When it's your time to give back, help new teachers by taking things off their plate. Help them with long-range planning, and share your lessons on those panicked mornings that happen to us all when we ask ourselves, "What am I going to do today?" Give them tips for classroom management. Give them advice on handling parent meetings. When they are called out of class, slip some decent sub plans on their desk.
Just think back on how many things weren't covered by your teacher-education program. Be the person on the other end of the phone, an ear for their frustrations. The turnover in our profession -- about 20 percent -- is something we have a direct influence on improving through our mentorship and our camaraderie. Be a part of that improvement.
Be a Student
The best teachers are also students. Sure, they might still be taking classes, but what I really mean is that they are also lifelong learners. (Read a related Edutopia.org blog post of mine, "What I Love About Teaching.")
Find ways to increase your own content knowledge about the subjects you teach. Find ways for the students to teach you. Remember, those who do the teaching are the ones doing most of the learning. When you give students those opportunities, they learn much more than they would from a lecture.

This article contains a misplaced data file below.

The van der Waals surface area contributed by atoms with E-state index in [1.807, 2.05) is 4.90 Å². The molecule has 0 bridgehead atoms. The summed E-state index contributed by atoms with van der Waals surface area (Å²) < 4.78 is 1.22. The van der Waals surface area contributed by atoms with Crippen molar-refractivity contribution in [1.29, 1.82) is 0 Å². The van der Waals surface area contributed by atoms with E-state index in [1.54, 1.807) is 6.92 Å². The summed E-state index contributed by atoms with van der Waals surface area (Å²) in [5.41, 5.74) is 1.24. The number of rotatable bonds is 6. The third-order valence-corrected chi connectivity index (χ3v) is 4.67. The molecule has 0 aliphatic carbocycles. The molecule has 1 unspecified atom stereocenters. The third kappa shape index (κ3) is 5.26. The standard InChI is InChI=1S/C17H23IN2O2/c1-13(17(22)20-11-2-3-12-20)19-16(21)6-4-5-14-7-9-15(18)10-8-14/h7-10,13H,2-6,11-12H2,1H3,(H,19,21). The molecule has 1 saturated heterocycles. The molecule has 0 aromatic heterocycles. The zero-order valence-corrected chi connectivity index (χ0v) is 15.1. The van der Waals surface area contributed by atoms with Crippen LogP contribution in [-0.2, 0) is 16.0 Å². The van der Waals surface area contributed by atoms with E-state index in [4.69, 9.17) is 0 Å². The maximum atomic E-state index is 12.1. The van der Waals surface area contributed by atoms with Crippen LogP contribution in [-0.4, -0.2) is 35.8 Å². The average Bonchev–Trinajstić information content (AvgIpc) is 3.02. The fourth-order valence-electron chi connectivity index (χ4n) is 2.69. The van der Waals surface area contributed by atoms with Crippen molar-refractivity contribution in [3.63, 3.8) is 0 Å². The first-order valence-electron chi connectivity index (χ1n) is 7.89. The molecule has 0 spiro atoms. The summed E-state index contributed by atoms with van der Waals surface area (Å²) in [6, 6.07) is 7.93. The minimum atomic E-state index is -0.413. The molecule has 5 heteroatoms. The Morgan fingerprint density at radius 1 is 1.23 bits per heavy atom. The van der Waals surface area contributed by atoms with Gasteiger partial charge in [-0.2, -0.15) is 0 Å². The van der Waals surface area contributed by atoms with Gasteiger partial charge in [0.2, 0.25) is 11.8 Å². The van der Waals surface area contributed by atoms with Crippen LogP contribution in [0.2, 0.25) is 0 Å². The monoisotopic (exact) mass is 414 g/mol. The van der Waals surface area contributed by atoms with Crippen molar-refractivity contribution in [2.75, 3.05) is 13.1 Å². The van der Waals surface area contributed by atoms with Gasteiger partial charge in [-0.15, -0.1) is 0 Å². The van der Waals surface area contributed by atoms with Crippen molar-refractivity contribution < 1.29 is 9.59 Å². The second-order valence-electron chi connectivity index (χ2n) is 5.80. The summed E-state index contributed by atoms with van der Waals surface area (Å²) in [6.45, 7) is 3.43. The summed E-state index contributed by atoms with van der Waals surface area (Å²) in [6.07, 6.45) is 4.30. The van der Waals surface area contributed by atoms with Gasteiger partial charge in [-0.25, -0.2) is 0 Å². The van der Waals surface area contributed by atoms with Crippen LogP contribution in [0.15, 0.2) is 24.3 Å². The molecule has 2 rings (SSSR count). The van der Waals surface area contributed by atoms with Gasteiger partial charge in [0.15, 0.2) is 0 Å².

And when you, the teacher, become the student -- neurons firing, brain bubbling -- just imagine how much you are growing as an educator.
Stand up for Yourself
I don't care that we are in an economic depression; you can still ask for what is fair. If you are asked to run a club, ask for a stipend. You don't have to be angry about it. You can decide for yourself whether you'd do it regardless of pay. But you should ask. If you're told you are needed to teach six different classes or work an extra class during your prep or attend meetings after school outside of your contract, call your union and make sure you aren't being taken advantage of.
But you must handle things professionally. Everyone's looking to run the best school they can, and if questions come your way that ask you to go above and beyond, make sure that later on, when you're trying to revert back to the more humane schedule, you don't get dinged for past practice. Make sure you aren't getting the short end of the stick just because you didn't ask to see the long end.
Make sure you are doing your best in everything that you do, but don't be a Florence Nightingale, willing to take on more for nothing. It won't help you, your students, your individual reputation, or the reputation of the profession in its entirety.
I wish I could say that these five suggestions are easy to follow, but they're not. Standing up for yourself takes bravery. Being a lifelong learner takes modesty. Mentoring other teachers takes charity. Standing up for your profession takes lungs. And collaboration takes transparency.
None of these things come easily, but they are sure to make your job easier. They are also sure to make teaching, as a profession, one worthy of greater respect. It's a ground-floor, grassroots operation -- and you can be a part of it.